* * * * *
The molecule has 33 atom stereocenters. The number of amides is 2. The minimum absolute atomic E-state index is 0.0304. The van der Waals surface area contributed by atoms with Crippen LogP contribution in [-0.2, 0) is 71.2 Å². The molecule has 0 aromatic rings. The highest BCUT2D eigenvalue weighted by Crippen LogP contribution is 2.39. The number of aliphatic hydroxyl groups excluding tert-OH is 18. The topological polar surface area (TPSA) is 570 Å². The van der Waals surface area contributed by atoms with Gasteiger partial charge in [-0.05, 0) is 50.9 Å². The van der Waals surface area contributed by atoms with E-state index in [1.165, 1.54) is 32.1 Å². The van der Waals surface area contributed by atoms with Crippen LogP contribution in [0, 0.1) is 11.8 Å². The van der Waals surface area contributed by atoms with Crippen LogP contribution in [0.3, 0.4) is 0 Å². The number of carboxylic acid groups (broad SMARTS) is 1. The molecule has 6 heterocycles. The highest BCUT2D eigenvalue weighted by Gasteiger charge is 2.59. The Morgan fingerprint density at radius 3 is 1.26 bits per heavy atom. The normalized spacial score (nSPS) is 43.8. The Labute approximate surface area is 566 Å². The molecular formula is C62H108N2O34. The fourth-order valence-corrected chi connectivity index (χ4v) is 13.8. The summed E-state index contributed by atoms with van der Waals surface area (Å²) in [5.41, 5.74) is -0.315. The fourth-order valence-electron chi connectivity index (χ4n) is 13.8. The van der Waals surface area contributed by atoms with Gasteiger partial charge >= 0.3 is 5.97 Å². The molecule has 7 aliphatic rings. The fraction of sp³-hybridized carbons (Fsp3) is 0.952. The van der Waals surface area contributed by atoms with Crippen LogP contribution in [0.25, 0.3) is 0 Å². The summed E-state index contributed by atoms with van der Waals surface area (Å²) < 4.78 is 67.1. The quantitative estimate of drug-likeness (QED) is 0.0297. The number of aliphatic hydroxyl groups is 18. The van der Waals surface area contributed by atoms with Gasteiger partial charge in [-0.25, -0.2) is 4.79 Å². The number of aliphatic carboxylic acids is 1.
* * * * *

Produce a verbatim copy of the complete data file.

The molecule has 33 atom stereocenters. The number of amides is 2. The minimum absolute atomic E-state index is 0.0304. The van der Waals surface area contributed by atoms with Crippen LogP contribution in [-0.2, 0) is 71.2 Å². The molecule has 0 aromatic rings. The highest BCUT2D eigenvalue weighted by Crippen LogP contribution is 2.39. The number of aliphatic hydroxyl groups excluding tert-OH is 18. The topological polar surface area (TPSA) is 570 Å². The van der Waals surface area contributed by atoms with Gasteiger partial charge in [-0.05, 0) is 50.9 Å². The van der Waals surface area contributed by atoms with E-state index in [1.165, 1.54) is 32.1 Å². The van der Waals surface area contributed by atoms with Crippen LogP contribution in [0, 0.1) is 11.8 Å². The van der Waals surface area contributed by atoms with Crippen LogP contribution in [0.3, 0.4) is 0 Å². The number of carboxylic acid groups (broad SMARTS) is 1. The molecule has 6 heterocycles. The highest BCUT2D eigenvalue weighted by Gasteiger charge is 2.59. The Morgan fingerprint density at radius 3 is 1.26 bits per heavy atom. The normalized spacial score (nSPS) is 43.8. The Labute approximate surface area is 566 Å². The molecular formula is C62H108N2O34. The fourth-order valence-corrected chi connectivity index (χ4v) is 13.8. The summed E-state index contributed by atoms with van der Waals surface area (Å²) in [5.41, 5.74) is -0.315. The fourth-order valence-electron chi connectivity index (χ4n) is 13.8. The van der Waals surface area contributed by atoms with Gasteiger partial charge >= 0.3 is 5.97 Å². The molecule has 7 aliphatic rings. The fraction of sp³-hybridized carbons (Fsp3) is 0.952. The van der Waals surface area contributed by atoms with Crippen LogP contribution in [0.25, 0.3) is 0 Å². The summed E-state index contributed by atoms with van der Waals surface area (Å²) < 4.78 is 67.1. The quantitative estimate of drug-likeness (QED) is 0.0297. The number of aliphatic hydroxyl groups is 18. The van der Waals surface area contributed by atoms with Gasteiger partial charge in [-0.25, -0.2) is 4.79 Å². The number of aliphatic carboxylic acids is 1.